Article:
To buy or not to buy: Consumers confused by judge ruling ACA unconstitutional
Insurance shoppers wanting to sign up for plans on the final day of Affordable Care Act enrollment awoke Saturday to confusion, fury and dire reports that the health care law had been declared unconstitutional.
U.S. District Judge Reed O’Connor, sitting on the federal bench in the northern district of Texas, ruled Friday night that because Congress removed the tax penalty that compelled nearly all Americans to carry health coverage last year, the entire law known as Obamacare is invalid.
O’Connor, a Houston native appointed in 2007 by President George W. Bush, sided with Texas Attorney General Ken Paxton who led coalition that sued in February to challenge the viability of the ACA. In his 55-page decision, O’Connor concluded that when Congress “sawed off the last leg” of the health care law by removing the tax penalty, it made the “individual mandate unconstitutional.”
The individual mandate is considered a pillar of the health care law in that it required most everyone to carry health insurance to expand the risk pool. Prior to the law, insurers could charge the chronically ill or those with pre-existing condition much more for coverage or deny them outright as too risky. O’Connor said that without the individual mandate other provisions, including pre-existing condition protection, are “inservable and therefore invalid.”
RELATED: Texas judge rules Affordable Care Act unconstitutional
The ruling, certain to be appealed and likely destined for the U.S. Supreme Court, quickly reverberated across news stations and social media throughout the night, sowing dismay not only among procrastinating consumers who hoped to buy insurance on the final day of enrollment, but also those who already had bought plans.
“Is there even going to be insurance on the marketplace for 2019?” asked one customer calling into the phone bank of Houston insurer Community Health Choice on Saturday.
“Is my plan that I’m enrolled in still effective?” asked another.
“If I enroll now, will this be good in 2019?” still another asked Angela Waltman, vice president of business development and call center operations for the regional insurance company that sells plans on the federal exchange.
“These are just a few people who called,” she said as her shift ended. “I worry about the tens of thousands of people who didn’t and might be confused or already made the decision not to enroll because they think there is no more insurance. And after today, it will be too late.”
Enrollment for individual and family plans on the federal exchange for 2019 closed at 11:59 p.m. Saturday. For the second year the sign-up period was cut in half to 45 days, down from 90 days before 2017.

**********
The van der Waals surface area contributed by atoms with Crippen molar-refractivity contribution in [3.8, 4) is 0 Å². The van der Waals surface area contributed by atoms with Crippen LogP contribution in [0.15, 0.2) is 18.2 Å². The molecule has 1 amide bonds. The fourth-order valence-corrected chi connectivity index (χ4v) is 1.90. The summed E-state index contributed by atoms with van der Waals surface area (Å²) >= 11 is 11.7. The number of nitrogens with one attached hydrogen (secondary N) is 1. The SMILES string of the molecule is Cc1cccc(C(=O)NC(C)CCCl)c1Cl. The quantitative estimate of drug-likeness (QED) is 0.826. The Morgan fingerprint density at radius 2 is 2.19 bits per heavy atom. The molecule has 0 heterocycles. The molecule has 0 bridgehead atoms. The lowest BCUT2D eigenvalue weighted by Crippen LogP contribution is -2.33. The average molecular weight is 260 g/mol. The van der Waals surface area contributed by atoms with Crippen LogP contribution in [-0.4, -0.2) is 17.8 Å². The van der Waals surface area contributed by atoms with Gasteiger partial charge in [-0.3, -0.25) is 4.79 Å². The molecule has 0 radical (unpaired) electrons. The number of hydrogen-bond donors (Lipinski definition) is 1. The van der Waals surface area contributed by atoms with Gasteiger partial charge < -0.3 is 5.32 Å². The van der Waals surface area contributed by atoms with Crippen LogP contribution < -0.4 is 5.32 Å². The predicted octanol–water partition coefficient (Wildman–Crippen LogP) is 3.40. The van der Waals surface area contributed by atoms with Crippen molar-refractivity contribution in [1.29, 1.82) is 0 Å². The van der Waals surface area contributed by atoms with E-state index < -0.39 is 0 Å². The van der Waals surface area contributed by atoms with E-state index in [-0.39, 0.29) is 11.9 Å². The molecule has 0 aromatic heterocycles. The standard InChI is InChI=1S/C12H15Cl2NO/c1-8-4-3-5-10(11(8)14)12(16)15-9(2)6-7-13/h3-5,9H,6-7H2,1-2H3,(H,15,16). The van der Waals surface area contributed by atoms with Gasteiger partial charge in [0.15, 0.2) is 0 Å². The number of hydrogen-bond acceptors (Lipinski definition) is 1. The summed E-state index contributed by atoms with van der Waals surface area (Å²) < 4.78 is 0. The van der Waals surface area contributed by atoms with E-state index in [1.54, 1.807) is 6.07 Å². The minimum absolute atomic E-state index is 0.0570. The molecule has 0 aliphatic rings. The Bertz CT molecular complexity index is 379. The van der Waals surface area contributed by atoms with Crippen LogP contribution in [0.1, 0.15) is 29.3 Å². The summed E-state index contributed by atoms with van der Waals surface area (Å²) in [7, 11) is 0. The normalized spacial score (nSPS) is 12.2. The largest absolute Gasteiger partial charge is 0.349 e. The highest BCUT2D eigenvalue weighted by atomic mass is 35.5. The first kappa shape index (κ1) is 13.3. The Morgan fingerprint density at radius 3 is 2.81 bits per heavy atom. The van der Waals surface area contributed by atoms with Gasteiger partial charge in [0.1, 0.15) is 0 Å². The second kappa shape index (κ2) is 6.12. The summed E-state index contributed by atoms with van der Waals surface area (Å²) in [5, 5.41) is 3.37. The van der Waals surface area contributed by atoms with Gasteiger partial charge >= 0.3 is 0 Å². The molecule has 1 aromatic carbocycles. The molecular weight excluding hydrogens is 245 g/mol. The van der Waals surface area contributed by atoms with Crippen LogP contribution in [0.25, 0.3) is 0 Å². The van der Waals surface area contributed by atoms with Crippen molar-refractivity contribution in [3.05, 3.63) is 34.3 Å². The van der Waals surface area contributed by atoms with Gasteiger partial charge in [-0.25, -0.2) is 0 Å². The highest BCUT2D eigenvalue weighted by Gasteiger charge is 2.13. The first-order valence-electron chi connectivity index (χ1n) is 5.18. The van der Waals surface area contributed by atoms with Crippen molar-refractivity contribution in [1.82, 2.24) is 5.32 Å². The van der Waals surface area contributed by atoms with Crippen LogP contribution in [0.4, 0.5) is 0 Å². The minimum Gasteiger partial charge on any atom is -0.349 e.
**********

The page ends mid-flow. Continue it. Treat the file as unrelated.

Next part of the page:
Waltman and others at the Community Health Choice said that call volume this year was down roughly 20 percent from last year. Overall enrollment has lagged both in Texas and across the rest of the country.
As of Dec. 8, enrollment was down about 11 percent nationwide from last year and about 6 percent across Texas, according to the latest figures available from the federal Centers for Medicaid and Medicare Services.
Insurers and health care advocates had counted on the traditional spike in number of sign-ups that tend to come in the final days.
RELATED: ACA enrollment closes amid fears that Texas will see big declines
That is why some saw the timing of the ruling questionable as the last day is usually the busiest.
“Cynical me would say it was timed intentionally,” said Katy Caldwell, executive director of Legacy Community Health, the largest network of health centers in Texas. She, too, is worried about the long-term effect if the ruling stands.
Already Texas leads the nation in the number of uninsured. Millions of people across the country have gained access to coverage through the health care law, either through individual plans bought on the exchanges or through Medicaid expansion. Texas is one of 14 states that did not expand Medicaid.
Still, some are pleased with the ruling.
Not long after the news broke Friday night, President Donald Trump praised the decision: “As I predicted all along, Obamacare has been struck down as an UNCONSTITUTIONAL disaster! Now Congress must pass a STRONG law that provides GREAT healthcare and protects pre-existing conditions. Mitch and Nancy, get it done!”
He also tweeted that the ruling was “Great news for America!”
“Our lawsuit seeks to effectively repeal Obamacare, which will give President Trump and Congress the opportunity to replace the failed social experiment with a plan that ensures Texans and all Americans will again have greater choice about what health coverage they need and who will be their doctor,” Paxton said in a statement Friday night.
As the rhetoric flew, supporters of the law switched into damage-control mode, making clear that the ACA was still the law of the land and that nothing had changed - at least not yet.
“Enrollment for health insurance plans will continue without interruption” Austin-based Foundation Communities enrollment center said in a press release sent at 10 p.m. Friday. “If you need insurance come see us.”
RELATED: Study: Pre-existing condition protection in limbo for 102 million in U.S.
Ken Janda, CEO of Community Health Choice, posted a message on Facebook at 5:45 a.m. Saturday: “Misguided and bad decision by Ft. Worth judge announced last night does not change anything for now. Sign up today!”
“I’m very confused. And concerned,” said Houston teacher Dean Lowry on Saturday after trying to make sense of the news.
“I have two of pre-existing conditions that they like to talk about,” he said of his ulcerative colitis and slow-progressing prostate cancer. Although he is insured, he worries about future premium increases that would make it unaffordable if the pre-existing conditions vanishes. “I don’t know what to think tonight. What is my future going to be?”